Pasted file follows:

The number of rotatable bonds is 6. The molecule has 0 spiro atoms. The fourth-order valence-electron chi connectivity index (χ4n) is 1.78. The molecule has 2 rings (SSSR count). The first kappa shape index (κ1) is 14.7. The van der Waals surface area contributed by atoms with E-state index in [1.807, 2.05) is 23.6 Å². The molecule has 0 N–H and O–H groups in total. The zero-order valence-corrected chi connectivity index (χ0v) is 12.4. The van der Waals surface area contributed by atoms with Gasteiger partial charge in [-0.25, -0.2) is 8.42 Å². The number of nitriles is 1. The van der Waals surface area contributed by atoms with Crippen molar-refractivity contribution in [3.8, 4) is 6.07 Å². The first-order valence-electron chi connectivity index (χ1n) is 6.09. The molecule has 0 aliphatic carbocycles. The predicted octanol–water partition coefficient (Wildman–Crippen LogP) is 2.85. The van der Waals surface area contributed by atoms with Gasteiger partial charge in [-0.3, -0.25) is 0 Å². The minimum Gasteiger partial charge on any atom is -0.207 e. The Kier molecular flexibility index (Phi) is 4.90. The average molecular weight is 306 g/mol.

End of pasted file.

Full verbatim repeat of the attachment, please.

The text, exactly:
The number of rotatable bonds is 6. The molecule has 0 spiro atoms. The fourth-order valence-electron chi connectivity index (χ4n) is 1.78. The molecule has 2 rings (SSSR count). The first kappa shape index (κ1) is 14.7. The van der Waals surface area contributed by atoms with E-state index in [1.807, 2.05) is 23.6 Å². The molecule has 0 N–H and O–H groups in total. The zero-order valence-corrected chi connectivity index (χ0v) is 12.4. The van der Waals surface area contributed by atoms with Gasteiger partial charge in [-0.25, -0.2) is 8.42 Å². The number of nitriles is 1. The van der Waals surface area contributed by atoms with Crippen molar-refractivity contribution in [3.8, 4) is 6.07 Å². The first-order valence-electron chi connectivity index (χ1n) is 6.09. The molecule has 0 aliphatic carbocycles. The predicted octanol–water partition coefficient (Wildman–Crippen LogP) is 2.85. The van der Waals surface area contributed by atoms with Gasteiger partial charge in [-0.3, -0.25) is 0 Å². The minimum Gasteiger partial charge on any atom is -0.207 e. The Kier molecular flexibility index (Phi) is 4.90. The average molecular weight is 306 g/mol.